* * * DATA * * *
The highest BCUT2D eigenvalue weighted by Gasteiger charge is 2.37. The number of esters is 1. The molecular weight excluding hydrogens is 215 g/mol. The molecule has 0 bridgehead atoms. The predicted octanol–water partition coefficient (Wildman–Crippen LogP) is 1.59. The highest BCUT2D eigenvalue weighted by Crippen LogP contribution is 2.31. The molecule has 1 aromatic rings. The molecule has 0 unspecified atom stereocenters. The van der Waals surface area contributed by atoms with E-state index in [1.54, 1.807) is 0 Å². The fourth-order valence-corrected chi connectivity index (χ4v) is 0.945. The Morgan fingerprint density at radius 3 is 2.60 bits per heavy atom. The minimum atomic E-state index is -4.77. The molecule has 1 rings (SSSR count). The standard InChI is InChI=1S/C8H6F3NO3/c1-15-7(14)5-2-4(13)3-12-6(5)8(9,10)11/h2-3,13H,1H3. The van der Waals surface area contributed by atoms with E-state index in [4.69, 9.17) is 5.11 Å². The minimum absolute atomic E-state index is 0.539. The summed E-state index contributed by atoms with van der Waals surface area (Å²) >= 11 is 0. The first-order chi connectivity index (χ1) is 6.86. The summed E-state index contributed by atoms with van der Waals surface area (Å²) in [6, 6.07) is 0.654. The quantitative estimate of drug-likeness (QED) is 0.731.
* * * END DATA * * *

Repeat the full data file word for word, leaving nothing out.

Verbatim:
The highest BCUT2D eigenvalue weighted by Gasteiger charge is 2.37. The number of esters is 1. The molecular weight excluding hydrogens is 215 g/mol. The molecule has 0 bridgehead atoms. The predicted octanol–water partition coefficient (Wildman–Crippen LogP) is 1.59. The highest BCUT2D eigenvalue weighted by Crippen LogP contribution is 2.31. The molecule has 1 aromatic rings. The molecule has 0 unspecified atom stereocenters. The van der Waals surface area contributed by atoms with E-state index in [1.54, 1.807) is 0 Å². The fourth-order valence-corrected chi connectivity index (χ4v) is 0.945. The Morgan fingerprint density at radius 3 is 2.60 bits per heavy atom. The minimum atomic E-state index is -4.77. The molecule has 1 rings (SSSR count). The standard InChI is InChI=1S/C8H6F3NO3/c1-15-7(14)5-2-4(13)3-12-6(5)8(9,10)11/h2-3,13H,1H3. The van der Waals surface area contributed by atoms with E-state index in [4.69, 9.17) is 5.11 Å². The minimum absolute atomic E-state index is 0.539. The summed E-state index contributed by atoms with van der Waals surface area (Å²) >= 11 is 0. The first-order chi connectivity index (χ1) is 6.86. The summed E-state index contributed by atoms with van der Waals surface area (Å²) in [6, 6.07) is 0.654. The quantitative estimate of drug-likeness (QED) is 0.731.